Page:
Writer’s Briefing

Use this Simple Question to Understand Your Audience

The question is what you’re selling.

A two piece teal pen that is masquerading as a stock photo of a MontBlanc pen. This needs to be snoped.
A MontBlanc pen masquerading as a MontBlanc pen

I write humor and it is a tough sell.

On Medium, the writers’ Hunger Games for eyeballs and influence, marketing you work is especially daunting.

If your funny article about cow flatulence is posted on the opening screen, awesome. That is until another like how a white woman called the police on Jesus in heaven takes you down.

Yet, for all writers, the mystery is how do you break through? How do you find an audience so you’re not caught talking to your navel.

Although the answer has many components, the simple question is what are you selling?

Take the MontBlanc pen. When MontBlanc raises prices, they sell more pens. You know why? The MontBlancers know what they are about.

A MontBlanc pen is not some crappy, plastic writing instrument to be left in a junk drawer. Bic sells those.

MontBlanc hasa brand that sells quality, exclusiveness, and luxury. They’re hawking a scribbling device to the hated 1%. These things are held in the hands of CEOs, power brokers, and anyone else who doesn’t see a Bic will do the same thing for $300 cheaper.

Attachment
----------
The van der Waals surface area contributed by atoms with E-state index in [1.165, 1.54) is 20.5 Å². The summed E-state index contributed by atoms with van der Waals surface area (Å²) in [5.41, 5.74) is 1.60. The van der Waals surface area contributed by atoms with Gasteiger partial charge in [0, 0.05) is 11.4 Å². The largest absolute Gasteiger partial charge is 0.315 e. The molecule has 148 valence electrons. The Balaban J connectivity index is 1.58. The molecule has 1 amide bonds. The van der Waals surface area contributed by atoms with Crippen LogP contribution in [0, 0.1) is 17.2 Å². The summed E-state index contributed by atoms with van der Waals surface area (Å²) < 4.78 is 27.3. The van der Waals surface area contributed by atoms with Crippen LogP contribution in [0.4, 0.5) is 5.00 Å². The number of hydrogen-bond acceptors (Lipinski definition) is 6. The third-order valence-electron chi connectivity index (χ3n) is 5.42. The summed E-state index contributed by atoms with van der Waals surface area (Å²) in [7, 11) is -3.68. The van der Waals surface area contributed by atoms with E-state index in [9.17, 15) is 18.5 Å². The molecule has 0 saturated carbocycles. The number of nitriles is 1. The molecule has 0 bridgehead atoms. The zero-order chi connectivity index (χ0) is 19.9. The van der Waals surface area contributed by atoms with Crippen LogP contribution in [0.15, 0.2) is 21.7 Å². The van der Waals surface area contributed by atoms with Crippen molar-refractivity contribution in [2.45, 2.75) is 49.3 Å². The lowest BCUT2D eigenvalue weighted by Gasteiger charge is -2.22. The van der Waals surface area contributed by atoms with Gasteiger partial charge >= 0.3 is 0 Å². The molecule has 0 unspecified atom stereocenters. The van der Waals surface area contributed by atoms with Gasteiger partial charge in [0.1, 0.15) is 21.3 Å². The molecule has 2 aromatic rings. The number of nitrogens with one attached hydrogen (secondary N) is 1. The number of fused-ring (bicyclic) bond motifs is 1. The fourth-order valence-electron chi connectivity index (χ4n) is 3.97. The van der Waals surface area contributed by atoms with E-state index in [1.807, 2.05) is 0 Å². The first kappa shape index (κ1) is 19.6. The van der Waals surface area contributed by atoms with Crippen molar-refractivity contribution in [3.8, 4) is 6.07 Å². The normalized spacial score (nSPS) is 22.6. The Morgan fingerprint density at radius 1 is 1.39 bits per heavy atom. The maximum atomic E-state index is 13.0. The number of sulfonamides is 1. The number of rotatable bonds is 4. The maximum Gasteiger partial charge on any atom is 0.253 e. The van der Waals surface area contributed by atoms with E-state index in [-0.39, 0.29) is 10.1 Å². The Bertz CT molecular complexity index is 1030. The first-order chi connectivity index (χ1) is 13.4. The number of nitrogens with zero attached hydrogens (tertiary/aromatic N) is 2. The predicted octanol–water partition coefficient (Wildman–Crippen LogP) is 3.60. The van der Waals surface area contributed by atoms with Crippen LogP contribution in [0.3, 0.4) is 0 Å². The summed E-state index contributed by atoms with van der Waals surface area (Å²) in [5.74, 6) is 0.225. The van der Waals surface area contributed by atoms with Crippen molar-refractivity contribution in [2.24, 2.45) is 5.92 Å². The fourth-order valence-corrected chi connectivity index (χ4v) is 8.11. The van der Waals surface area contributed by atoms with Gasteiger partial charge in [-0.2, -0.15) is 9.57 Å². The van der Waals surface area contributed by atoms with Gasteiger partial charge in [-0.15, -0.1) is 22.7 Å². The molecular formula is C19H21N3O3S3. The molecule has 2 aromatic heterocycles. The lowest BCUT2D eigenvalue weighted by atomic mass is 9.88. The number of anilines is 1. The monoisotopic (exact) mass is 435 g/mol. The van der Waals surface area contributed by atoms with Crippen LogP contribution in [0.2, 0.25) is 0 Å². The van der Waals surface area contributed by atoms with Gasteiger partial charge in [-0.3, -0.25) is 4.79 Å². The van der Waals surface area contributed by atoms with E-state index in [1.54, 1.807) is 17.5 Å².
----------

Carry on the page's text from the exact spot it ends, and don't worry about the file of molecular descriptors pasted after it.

See, MontBlanc looks beyond the physical product. They understand their customer segment. They know what their buyers are thinking, feeling, struggles, tastes, preference, and money journey. Writers need write stories that address similar issues that concerns their readers.

They know what their buyers are thinking, feeling, struggles, tastes, preference, and money journey, all on a daily basis. This is the kind of understanding you, the writer, needs to write effectively.

….the simple question is what are you selling?

So you have to understand the reader as a customer, not a reader. You must look beyond the words and ask yourself what you are selling? and beyond thay question, why should anyone bother to even skim your piece? How does the context of your story connect to what your about, and, to go one step further, how does that connect to your readers?

For instance, if I wrote a piece titled “It’s About Time the Kardasians Don’t Matter Anymore!” What am I selling?” Values. And I’m connecting to the reader by asking is time spent reading about the Kardashian family? Can my time be spent otherwise?

How would I wrote such and article?

I would point out how, in these times of pandemic and protests, the Kardashians are living life just like the rest of us. However, while Kim makes millions off reruns, I’m stressing whether this post is worth a damn.

Anthony Fireman

Published in The Boston Globe Magazine; Trying to figure it all out by expressing ideas, fears, hopes, and dreams; I have a dog, a very influential dog. Very.